Schauer says the co-op is in “complete disagreement” with Edge’s contention that smart meters could harm its customers.
“We recognize people feel there is a concern,” Schauer said. “And we’re willing to make concessions regarding their concerns,” such as moving the meter away from their homes.
Edge remains hopeful that some compromise might be worked out. He said he put in a call to OTEC’s engineering department Thursday in an effort to get information that would help him take a baseline reading of the electromagnetic fields in his home before and after installation of a smart meter. He would then make modifications to his home and compare the effectiveness of those modifications.
“I’ve been looking at all kinds of things,” Edge said. “There are different options. I want to find a way to circumvent the adverse effects of smart meters on my house.”
In a September interview with Schauer and Charlie Tracy, OTEC systems engineer, the two men said OTEC will spend about $9 million to install 30,000 meters throughout its service area, which ranges from Elgin to Burns.
Meters have already been installed throughout OTEC’s service area in Baker County, with a few exceptions, including Edge’s house.
In all cases except Edge’s house, though, the reason for the delay is technical rather than an objection by the customer.
The smart meters, which will eliminate the need for meter readers, send customer information to OTEC through the power lines and over the Internet, Schauer said.
They do not use radio signals to transmit the information. Most customers worried about possible health issues or the security of their information related to the new metering system usually are relieved when the difference is explained to them, Schauer said.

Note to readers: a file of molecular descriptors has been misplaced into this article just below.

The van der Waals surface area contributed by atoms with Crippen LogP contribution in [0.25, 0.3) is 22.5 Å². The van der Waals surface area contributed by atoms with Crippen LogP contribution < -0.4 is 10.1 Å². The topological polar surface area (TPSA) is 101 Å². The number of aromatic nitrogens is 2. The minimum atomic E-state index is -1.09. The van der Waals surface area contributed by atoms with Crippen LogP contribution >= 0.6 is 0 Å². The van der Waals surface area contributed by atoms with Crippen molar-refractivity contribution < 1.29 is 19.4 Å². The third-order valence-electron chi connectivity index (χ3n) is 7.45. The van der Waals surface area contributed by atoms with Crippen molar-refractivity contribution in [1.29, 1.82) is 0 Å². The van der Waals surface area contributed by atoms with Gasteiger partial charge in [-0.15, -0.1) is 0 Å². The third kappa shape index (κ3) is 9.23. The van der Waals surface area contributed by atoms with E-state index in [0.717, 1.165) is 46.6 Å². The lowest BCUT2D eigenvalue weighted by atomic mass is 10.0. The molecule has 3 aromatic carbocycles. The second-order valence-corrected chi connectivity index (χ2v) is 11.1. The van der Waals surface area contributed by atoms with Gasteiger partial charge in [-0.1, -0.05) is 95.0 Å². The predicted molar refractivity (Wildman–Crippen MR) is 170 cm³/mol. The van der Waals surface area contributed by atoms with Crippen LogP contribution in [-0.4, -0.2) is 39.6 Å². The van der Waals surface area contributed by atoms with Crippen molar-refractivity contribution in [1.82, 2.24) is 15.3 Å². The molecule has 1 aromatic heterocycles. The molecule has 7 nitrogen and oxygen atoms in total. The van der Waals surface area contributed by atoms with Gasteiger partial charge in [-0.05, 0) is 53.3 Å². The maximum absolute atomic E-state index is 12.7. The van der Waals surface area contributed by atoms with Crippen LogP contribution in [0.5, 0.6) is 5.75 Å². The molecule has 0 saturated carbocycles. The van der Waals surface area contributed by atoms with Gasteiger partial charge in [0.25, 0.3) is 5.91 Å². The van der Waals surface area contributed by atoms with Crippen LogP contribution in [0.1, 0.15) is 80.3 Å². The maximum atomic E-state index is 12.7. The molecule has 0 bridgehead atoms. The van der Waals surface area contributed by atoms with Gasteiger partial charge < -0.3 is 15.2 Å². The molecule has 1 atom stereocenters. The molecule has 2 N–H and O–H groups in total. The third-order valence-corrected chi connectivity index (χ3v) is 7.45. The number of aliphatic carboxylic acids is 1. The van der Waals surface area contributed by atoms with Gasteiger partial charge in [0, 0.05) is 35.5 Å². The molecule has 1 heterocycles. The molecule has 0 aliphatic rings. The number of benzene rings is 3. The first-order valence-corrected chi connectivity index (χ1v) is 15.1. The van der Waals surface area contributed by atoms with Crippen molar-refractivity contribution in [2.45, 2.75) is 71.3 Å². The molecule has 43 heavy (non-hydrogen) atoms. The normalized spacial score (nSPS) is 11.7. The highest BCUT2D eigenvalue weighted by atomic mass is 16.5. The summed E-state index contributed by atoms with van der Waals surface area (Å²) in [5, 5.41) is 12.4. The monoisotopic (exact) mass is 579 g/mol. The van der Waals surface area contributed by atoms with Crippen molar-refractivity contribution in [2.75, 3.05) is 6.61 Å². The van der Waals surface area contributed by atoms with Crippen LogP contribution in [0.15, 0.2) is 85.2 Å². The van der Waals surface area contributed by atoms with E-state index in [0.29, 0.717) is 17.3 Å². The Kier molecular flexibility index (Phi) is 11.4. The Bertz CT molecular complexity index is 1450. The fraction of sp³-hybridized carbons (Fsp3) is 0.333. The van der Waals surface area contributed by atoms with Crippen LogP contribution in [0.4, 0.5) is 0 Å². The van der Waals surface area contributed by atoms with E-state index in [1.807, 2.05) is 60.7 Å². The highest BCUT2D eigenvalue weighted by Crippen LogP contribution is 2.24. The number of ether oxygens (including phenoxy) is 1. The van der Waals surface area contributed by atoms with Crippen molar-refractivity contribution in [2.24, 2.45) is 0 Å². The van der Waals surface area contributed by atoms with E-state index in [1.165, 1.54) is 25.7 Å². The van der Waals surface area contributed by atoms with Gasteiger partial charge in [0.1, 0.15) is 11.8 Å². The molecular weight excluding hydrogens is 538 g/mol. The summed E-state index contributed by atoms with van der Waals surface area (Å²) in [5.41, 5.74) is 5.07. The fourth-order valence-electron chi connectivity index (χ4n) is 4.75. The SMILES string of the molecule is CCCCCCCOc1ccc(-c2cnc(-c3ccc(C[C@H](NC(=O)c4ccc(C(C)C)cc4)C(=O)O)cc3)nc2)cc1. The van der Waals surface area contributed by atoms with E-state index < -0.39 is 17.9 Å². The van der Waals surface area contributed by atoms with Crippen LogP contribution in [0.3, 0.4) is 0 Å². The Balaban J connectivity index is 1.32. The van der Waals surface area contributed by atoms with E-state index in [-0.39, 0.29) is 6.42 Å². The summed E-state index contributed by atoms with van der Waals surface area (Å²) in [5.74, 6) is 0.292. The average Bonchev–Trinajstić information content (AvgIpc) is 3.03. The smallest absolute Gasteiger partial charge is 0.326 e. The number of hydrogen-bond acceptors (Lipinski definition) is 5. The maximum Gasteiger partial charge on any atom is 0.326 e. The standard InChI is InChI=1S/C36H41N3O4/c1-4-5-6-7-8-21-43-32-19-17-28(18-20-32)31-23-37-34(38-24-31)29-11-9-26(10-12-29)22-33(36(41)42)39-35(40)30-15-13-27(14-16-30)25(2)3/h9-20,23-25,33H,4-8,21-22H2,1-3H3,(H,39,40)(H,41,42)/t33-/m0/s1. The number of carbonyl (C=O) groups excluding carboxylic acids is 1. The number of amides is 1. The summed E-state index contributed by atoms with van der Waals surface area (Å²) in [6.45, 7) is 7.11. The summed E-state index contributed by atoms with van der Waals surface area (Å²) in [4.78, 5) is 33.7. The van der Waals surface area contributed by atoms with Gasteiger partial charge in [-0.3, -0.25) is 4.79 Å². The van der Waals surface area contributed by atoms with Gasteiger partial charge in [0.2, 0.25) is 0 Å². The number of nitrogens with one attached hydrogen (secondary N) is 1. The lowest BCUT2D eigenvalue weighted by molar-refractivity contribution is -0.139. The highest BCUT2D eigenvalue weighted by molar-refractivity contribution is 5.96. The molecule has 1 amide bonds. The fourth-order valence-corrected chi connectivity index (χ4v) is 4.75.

And he points to information from Aclara, the company that supplied the smart meters, regarding the amount of low-frequency electromagnetic fields produced by the new meters.
According to Aclara’s comparison of appliances used in the home, the electromagnetic field reading in milligauss (a unit by which magnetic fields are measured) is 60 for a vacuum cleaner, 20 for an electric shaver and 0.3 milligauss for the smart meter two-way automated communications system.
But Edge says his investigation into the matter has not eased his concerns. In fact, he points to information gleaned from the Internet, including doctor’s opinions that claim the use of power lines and Internet to transmit information creates “dirty electricity.”
“It goes into your house and makes your house, as I understand it, act as an antenna,” Edge said, increasing — not lessening — exposure to electromagnetic fields.
Schauer said in September that he’d only heard from about 75 customers who were concerned about the smart meters and most of them no longer objected to installation of the new meters once they learned they use existing power lines and not radio signals.
But Edge thinks that’s misleading. He says he’s talked to several people who are concerned and most weren’t even aware that the new meters had been installed on their homes.
“They’re frustrated and irritated that it was forced on them,” Edge says.
And this is not just a local issue, he adds, noting that PG&E has offered an opt-out program for its customers in other regions of the country who were concerned about health hazards that they believe could be linked to smart meters.
Edge says his electric bill averages about $46 per month and he’s surprised at the lengths the co-op is going to over what he calls a “piddling amount.”
OTEC maintains on the other hand that it’s in the best interest of all of its customers not to allow any to opt-out of the Smart Meter system, which is expected to pay for itself over about six years through personnel, fuel and other overhead savings as well as improved efficiency and better service to its customers.
The OTEC Board considered the issue again recently and agreed to maintain its course, Horan said.
“The board decided not to allow an opt-out,” he said. “The system works best when everybody’s on it.”